A safe, clean, northern European centre
The capital of Finland is preparing to shoulder some big responsibilities around the turn of the millennium. The first will be associated with the country's Presidency of the EU in the latter half of 1999, then follow twelve months with Helsinki as one of the nine European Cities of Culture in 2000, the same year in which it celebrates its own 450th anniversary. There is little doubt either in Helsinki or elsewhere that the city will handle its tasks well. It has received international praise for the smoothness with which congresses, meetings and sports events have been arranged and Mayor Eva-Riita Siitonen is confident and full of energy as she contemplates the challenges that the coming couple of years will bring. Her pride in the city is unmistakable.
"When the international spotlight focuses on Helsinki during the EU summits here, we will certainly stand up to scrutiny. Indeed, we have even been accused of preparing too thoroughly, but that is unfair. We Finns take all of our tasks seriously; we do our best. As a host city, we want to offer conferences the most enjoyable and smoothly-functioning environment possible. It's a happy coincidence that all of these events are taking place within such a short time. They will support each other and enable us to step up our effort even further."
Helsinki has been adapting to a completely new situation in the world in recent years. As borders melt away, the city is within a day's road transport range of 80 million consumers. The Mayor believes that makes Helsinki very much a key centre in northern Europe.
"Nearly a hundred small companies with operations that take in St. Petersburg, Moscow and the three Baltic States are already based in the Helsinki region. Operations like that require familiarity with circumstances in the relevant markets. In this respect, Helsinki has invested strongly in training," she says. "Our logistic links are among Helsinki's trump cards in other respects too. This is the first Western European city for people arriving by air from Asia and there are good connections from here to everywhere. The European Union has paid special attention to the location of Finland and naturally also Helsinki between the vast energy resources of northern Russia and the markets for them in Central Europe. Helsinki wants to perform the tasks that geography assigns her in this respect as well as possible."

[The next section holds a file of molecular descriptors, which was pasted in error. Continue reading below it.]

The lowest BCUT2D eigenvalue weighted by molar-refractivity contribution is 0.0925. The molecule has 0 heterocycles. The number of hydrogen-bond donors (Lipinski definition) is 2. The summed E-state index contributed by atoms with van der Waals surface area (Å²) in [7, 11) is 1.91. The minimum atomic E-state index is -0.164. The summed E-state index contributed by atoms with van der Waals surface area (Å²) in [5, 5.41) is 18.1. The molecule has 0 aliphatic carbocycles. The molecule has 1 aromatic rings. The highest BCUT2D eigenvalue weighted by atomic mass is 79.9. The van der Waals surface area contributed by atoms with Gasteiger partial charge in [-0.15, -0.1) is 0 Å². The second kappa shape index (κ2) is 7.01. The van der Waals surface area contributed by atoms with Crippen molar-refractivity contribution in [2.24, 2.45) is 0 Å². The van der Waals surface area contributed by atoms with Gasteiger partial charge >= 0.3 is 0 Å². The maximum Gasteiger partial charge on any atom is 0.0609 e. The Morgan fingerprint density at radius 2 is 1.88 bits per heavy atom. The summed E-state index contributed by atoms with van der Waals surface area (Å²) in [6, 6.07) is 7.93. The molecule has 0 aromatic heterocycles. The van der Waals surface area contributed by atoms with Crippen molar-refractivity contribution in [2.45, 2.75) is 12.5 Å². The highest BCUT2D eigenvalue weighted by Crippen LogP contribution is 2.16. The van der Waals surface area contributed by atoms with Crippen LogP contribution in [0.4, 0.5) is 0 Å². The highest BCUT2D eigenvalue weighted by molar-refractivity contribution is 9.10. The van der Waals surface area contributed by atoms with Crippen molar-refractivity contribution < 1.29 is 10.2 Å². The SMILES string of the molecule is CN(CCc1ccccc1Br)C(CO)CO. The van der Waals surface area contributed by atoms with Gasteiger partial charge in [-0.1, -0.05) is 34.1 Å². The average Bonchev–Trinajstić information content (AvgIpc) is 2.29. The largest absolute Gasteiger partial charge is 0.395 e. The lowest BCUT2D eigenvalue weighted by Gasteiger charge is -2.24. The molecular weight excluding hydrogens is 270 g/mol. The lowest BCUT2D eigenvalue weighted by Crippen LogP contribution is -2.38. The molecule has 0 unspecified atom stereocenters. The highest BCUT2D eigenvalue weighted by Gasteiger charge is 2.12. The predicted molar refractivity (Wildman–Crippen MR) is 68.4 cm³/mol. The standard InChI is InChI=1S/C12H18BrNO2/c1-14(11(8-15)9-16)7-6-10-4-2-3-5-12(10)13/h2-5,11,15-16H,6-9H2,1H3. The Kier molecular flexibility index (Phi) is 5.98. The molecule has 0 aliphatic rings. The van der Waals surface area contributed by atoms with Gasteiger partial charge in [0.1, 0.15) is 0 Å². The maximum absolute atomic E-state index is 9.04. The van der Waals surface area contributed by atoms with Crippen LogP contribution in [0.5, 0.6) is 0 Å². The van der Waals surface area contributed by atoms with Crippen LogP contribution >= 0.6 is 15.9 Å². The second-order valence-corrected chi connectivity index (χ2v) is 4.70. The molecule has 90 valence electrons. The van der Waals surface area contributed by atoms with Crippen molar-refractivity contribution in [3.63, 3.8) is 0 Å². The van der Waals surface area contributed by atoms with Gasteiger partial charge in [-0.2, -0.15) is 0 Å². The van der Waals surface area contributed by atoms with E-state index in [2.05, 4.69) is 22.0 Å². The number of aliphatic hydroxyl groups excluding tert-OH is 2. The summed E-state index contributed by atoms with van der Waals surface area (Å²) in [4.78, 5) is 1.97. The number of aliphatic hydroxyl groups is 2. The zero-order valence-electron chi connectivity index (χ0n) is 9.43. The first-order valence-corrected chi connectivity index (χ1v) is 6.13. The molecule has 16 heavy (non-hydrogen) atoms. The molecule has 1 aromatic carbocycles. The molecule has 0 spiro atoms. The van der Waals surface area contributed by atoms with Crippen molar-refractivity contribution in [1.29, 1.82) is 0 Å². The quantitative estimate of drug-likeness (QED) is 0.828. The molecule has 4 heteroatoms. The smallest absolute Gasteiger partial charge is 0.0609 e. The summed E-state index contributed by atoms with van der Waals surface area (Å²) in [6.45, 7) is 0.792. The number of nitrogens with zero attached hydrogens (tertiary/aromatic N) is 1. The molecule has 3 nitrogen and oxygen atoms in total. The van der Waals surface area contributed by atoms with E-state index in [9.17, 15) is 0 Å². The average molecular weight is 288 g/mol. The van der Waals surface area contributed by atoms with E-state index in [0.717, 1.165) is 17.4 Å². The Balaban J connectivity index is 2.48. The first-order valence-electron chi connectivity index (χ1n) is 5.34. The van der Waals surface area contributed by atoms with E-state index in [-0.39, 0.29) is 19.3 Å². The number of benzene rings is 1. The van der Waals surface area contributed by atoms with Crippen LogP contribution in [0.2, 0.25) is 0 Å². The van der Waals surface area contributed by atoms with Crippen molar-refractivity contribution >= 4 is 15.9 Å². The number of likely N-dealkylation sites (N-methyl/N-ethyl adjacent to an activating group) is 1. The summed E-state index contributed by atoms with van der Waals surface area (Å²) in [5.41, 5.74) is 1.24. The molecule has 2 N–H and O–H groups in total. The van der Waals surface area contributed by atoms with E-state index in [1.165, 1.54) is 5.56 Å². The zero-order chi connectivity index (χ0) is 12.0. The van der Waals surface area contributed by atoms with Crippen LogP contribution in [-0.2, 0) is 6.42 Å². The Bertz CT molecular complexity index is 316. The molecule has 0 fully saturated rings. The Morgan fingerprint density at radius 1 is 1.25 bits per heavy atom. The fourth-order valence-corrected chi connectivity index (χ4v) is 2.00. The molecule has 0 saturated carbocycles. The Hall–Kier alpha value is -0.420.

Traffic is often the most awkward problem afflicting big cities. Helsinki, by contrast, has a public transport system that is quite justifiably a great source of pride. More than 80 per cent of people use it during the rush hours.
"Helsinki probably ranks second only to Manhattan where use of public transport is concerned," says the Mayor. "There has been no need to force people to use public transport, they have been attracted to it. It is a high-quality, moderately-priced alternative, which the city strongly supports. Its effects are also reflected in environmental purity: for example, the metro system has only one chimney, which is certainly a better alternative than hundreds of thousands of exhaust pipes."
Another of Helsinki's big assets is its reputation as a safe city. The Mayor gives one example that tells a lot: when she was showing some foreign guests around the city, they met foreign minister Tarja Halonen (today President of Finland) walking towards them carrying a couple of shopping bags. "Look, she said, that's our foreign minister going into a shop." Her guests were astonished. "Alone? Walking? Going into a shop? The foreign minister?" Yes, indeed, a minister can walk the streets in Helsinki just as safely as anyone else.